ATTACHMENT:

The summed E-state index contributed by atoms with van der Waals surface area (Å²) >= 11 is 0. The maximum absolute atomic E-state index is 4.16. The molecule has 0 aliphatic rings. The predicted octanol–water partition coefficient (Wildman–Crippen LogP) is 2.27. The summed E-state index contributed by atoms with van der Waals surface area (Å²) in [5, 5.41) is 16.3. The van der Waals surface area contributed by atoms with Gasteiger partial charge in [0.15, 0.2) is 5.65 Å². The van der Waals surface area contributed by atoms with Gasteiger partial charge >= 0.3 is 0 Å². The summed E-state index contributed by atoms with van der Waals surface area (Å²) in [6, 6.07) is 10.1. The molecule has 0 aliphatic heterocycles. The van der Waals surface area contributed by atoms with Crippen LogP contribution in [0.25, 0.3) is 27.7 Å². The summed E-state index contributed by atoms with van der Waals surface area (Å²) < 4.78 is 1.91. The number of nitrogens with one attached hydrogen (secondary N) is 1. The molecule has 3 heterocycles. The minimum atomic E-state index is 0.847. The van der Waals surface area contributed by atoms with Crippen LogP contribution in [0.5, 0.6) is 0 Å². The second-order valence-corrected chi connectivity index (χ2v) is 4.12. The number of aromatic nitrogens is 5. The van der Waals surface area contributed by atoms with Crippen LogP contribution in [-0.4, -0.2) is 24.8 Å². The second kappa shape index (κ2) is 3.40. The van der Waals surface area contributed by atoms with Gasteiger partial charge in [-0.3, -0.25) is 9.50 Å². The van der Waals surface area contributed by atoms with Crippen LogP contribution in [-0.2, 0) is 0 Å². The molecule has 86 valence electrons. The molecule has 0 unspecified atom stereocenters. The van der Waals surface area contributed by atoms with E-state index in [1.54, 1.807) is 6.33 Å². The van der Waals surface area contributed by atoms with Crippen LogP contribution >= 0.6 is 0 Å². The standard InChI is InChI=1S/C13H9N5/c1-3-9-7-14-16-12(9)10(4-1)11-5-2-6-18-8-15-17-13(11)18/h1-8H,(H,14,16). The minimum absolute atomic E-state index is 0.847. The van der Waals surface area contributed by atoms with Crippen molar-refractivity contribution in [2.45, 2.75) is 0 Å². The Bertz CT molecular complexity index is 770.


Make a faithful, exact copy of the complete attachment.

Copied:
The summed E-state index contributed by atoms with van der Waals surface area (Å²) >= 11 is 0. The maximum absolute atomic E-state index is 4.16. The molecule has 0 aliphatic rings. The predicted octanol–water partition coefficient (Wildman–Crippen LogP) is 2.27. The summed E-state index contributed by atoms with van der Waals surface area (Å²) in [5, 5.41) is 16.3. The van der Waals surface area contributed by atoms with Gasteiger partial charge in [0.15, 0.2) is 5.65 Å². The van der Waals surface area contributed by atoms with Gasteiger partial charge >= 0.3 is 0 Å². The summed E-state index contributed by atoms with van der Waals surface area (Å²) in [6, 6.07) is 10.1. The molecule has 0 aliphatic heterocycles. The van der Waals surface area contributed by atoms with Crippen LogP contribution in [0.25, 0.3) is 27.7 Å². The summed E-state index contributed by atoms with van der Waals surface area (Å²) < 4.78 is 1.91. The number of nitrogens with one attached hydrogen (secondary N) is 1. The molecule has 3 heterocycles. The minimum atomic E-state index is 0.847. The van der Waals surface area contributed by atoms with Crippen LogP contribution in [0.5, 0.6) is 0 Å². The second-order valence-corrected chi connectivity index (χ2v) is 4.12. The number of aromatic nitrogens is 5. The van der Waals surface area contributed by atoms with Crippen LogP contribution in [-0.4, -0.2) is 24.8 Å². The second kappa shape index (κ2) is 3.40. The van der Waals surface area contributed by atoms with Gasteiger partial charge in [-0.3, -0.25) is 9.50 Å². The van der Waals surface area contributed by atoms with Crippen LogP contribution in [-0.2, 0) is 0 Å². The molecule has 86 valence electrons. The molecule has 0 unspecified atom stereocenters. The van der Waals surface area contributed by atoms with E-state index in [1.54, 1.807) is 6.33 Å². The van der Waals surface area contributed by atoms with Crippen LogP contribution >= 0.6 is 0 Å². The standard InChI is InChI=1S/C13H9N5/c1-3-9-7-14-16-12(9)10(4-1)11-5-2-6-18-8-15-17-13(11)18/h1-8H,(H,14,16). The minimum absolute atomic E-state index is 0.847. The van der Waals surface area contributed by atoms with Crippen molar-refractivity contribution in [2.45, 2.75) is 0 Å². The Bertz CT molecular complexity index is 770.